More Reflections on Reform
Dreaming is free, but tax reform isn’t. TPC’s Bill Gale reviews an unusual aspect of House Ways and Means Committee Chairman Dave Camp’s tax reform plan: Camp tells us how he’d pay for it, making plenty of folks uncomfortable. And James P. Pinkerton, former domestic policy advisor to President Ronald Reagan, provides a useful bit of history from the Tax Reform Act of 1986. “Tax reform lived and died two or three times before it was enacted,” he remembers.
Don’t even dream—or think—about it? Unsurprisingly, Wall Street campaign donors haven’t reacted warmly to Camp’s plan and its proposed bank tax and treatment of private equity firms as businesses. But, if you want to think about reform, anyway (we know you do)...
Broaden the base, lower the rate, and mind the burden. On corporate tax reform, University of Connecticut’s George Plesko and TPC’s Eric Toder caution that today’s business structures are a creation of decades of past tax policies. Reductions in corporate rates without comparable changes in personal rates can increase the tax burden on many businesses.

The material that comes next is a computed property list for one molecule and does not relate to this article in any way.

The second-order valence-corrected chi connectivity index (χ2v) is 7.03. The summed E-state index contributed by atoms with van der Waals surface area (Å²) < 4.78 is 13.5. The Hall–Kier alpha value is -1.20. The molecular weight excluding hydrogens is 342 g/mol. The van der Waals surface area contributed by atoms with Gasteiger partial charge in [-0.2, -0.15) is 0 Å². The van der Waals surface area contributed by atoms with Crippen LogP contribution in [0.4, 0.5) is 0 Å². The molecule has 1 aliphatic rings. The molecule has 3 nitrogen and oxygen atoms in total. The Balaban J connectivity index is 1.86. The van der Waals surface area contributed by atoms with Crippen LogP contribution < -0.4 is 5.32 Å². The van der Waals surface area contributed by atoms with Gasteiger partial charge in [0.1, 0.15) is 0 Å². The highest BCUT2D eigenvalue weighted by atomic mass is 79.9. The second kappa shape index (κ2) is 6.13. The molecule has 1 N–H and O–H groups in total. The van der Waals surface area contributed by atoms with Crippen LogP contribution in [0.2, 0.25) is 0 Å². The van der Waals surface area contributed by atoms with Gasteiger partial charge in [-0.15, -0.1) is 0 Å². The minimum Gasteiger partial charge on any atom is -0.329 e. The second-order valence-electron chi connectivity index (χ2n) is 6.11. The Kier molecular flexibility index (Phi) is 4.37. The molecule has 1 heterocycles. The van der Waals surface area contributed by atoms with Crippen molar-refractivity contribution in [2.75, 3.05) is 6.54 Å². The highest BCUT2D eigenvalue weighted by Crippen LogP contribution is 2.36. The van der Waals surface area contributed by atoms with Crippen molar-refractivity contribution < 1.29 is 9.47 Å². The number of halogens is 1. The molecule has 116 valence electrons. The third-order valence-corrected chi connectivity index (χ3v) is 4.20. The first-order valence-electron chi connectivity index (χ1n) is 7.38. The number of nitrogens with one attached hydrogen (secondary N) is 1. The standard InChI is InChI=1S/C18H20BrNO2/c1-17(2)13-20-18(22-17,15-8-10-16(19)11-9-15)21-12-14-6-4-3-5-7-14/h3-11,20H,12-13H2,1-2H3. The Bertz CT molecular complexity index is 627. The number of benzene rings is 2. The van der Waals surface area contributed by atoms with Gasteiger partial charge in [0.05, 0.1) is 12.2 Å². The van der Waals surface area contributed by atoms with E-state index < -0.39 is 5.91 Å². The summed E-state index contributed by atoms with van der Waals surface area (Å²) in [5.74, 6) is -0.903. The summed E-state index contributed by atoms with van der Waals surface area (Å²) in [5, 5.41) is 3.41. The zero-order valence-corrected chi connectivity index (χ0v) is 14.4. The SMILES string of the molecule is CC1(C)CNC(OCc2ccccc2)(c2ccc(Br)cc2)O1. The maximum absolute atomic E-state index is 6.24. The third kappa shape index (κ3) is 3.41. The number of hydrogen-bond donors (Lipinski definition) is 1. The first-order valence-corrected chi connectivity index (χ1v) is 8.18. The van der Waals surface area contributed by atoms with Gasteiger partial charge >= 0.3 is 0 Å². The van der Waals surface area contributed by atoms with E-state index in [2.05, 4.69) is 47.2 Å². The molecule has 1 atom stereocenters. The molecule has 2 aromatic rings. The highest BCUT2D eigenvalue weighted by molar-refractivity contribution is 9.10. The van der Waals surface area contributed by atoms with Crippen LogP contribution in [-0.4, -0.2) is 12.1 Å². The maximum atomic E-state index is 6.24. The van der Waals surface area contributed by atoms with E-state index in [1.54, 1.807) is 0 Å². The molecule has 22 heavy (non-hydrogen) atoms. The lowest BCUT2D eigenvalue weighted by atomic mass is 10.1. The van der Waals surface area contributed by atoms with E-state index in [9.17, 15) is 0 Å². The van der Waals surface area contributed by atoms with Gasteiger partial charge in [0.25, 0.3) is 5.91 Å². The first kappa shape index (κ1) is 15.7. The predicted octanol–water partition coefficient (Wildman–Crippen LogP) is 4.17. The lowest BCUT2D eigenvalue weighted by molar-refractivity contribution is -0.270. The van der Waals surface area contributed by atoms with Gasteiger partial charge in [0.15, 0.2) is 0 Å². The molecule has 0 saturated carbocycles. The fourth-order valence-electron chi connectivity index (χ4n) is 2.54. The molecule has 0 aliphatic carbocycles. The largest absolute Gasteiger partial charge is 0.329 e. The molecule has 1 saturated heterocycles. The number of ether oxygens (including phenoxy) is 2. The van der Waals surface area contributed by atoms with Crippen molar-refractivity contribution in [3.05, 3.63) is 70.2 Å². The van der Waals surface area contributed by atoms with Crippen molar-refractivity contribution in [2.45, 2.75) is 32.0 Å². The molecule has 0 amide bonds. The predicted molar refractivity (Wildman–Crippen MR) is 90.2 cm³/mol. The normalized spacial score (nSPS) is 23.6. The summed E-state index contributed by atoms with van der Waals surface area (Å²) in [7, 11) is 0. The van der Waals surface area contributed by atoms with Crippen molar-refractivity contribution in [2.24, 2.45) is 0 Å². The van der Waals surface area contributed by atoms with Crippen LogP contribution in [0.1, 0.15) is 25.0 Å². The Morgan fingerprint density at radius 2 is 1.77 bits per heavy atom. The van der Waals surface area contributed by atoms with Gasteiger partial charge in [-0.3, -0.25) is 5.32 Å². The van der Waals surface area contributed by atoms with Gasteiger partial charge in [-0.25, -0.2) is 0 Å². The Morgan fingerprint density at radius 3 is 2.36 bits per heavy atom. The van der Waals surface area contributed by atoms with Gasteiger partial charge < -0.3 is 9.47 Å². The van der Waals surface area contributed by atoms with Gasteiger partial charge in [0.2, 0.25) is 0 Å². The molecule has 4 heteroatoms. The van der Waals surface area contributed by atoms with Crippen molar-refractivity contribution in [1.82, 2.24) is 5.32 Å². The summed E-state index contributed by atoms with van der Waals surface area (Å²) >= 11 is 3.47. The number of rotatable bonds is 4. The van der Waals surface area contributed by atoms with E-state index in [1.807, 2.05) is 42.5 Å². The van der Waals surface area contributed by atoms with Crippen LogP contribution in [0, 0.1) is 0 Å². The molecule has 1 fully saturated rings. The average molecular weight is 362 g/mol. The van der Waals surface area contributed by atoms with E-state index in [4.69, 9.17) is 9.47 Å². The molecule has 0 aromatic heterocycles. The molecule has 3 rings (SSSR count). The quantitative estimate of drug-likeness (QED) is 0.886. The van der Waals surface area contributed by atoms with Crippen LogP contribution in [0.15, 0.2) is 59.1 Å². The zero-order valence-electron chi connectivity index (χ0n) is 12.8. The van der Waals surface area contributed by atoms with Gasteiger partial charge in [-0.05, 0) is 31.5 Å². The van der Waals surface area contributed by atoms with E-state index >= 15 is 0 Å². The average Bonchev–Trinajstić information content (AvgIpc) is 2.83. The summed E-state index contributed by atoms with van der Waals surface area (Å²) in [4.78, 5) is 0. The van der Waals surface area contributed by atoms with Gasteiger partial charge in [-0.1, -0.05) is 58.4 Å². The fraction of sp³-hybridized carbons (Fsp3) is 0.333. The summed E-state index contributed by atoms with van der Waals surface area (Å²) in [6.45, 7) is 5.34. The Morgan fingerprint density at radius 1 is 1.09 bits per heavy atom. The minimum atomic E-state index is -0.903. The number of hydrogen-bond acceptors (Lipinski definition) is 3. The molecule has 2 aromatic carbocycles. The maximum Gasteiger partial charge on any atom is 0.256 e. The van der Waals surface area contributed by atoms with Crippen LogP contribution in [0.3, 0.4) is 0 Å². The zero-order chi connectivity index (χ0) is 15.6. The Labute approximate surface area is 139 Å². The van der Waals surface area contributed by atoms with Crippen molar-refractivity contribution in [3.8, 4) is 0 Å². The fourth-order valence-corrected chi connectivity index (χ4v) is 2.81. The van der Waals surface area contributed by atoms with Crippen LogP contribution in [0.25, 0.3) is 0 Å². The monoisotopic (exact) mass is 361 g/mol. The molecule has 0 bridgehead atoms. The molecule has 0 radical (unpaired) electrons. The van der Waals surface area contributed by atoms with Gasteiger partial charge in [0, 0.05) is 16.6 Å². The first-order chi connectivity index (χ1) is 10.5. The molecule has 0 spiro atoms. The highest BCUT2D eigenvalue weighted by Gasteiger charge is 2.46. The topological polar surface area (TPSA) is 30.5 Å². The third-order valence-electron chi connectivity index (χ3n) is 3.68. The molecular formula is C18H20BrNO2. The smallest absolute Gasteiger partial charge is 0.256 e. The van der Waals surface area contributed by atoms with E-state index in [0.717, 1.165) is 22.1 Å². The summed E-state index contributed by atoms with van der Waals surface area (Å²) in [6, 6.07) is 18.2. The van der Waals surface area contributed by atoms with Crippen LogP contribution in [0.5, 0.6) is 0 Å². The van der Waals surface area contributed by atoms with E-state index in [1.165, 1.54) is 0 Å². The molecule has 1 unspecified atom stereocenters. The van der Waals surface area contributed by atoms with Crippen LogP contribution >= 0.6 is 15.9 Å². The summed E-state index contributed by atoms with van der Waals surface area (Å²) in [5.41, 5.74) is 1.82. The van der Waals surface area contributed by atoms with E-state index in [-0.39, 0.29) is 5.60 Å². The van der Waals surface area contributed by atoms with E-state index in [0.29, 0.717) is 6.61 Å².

And if reformers won’t evaluate the merits of individual tax expenditures… You can learn how a host of across-the-board tax expenditure limitations might work. TPC’s Eric Toder, Joe Rosenberg and Amanda Eng evaluate six different models.
And the next chairman of Ways & Means will be…? Rep. Kevin Brady of Houston said Friday he’ll challenge House Budget Committee chair Paul Ryan (R-WI) to replace Camp as head of the tax writing panel. Brady is the #2 Republican on the committee and is considered a more hard-core conservative than Ryan. Because of GOP term-limits, Camp must step down at the end of the year.
Up This Week
The President’s 2015 Budget. It’s set for release tomorrow, as if you didn’t know. Bloomberg reports that Obama will propose a “glide-by budget.” As “part of the election-year strategy, Obama is proposing $56 billion in new spending, [with] a bite-sized agenda including the repackaging of previous budget proposals to increase [funding] of education, job training and research.”
Webinar on Wednesday. Don’t forget: Tax Credits for Working Families hosts a webinar on March 5. Register here and learn the details and potential impact of the President's proposal to increase the federal Earned Income Tax Credit and of its prospects on Capitol Hill.
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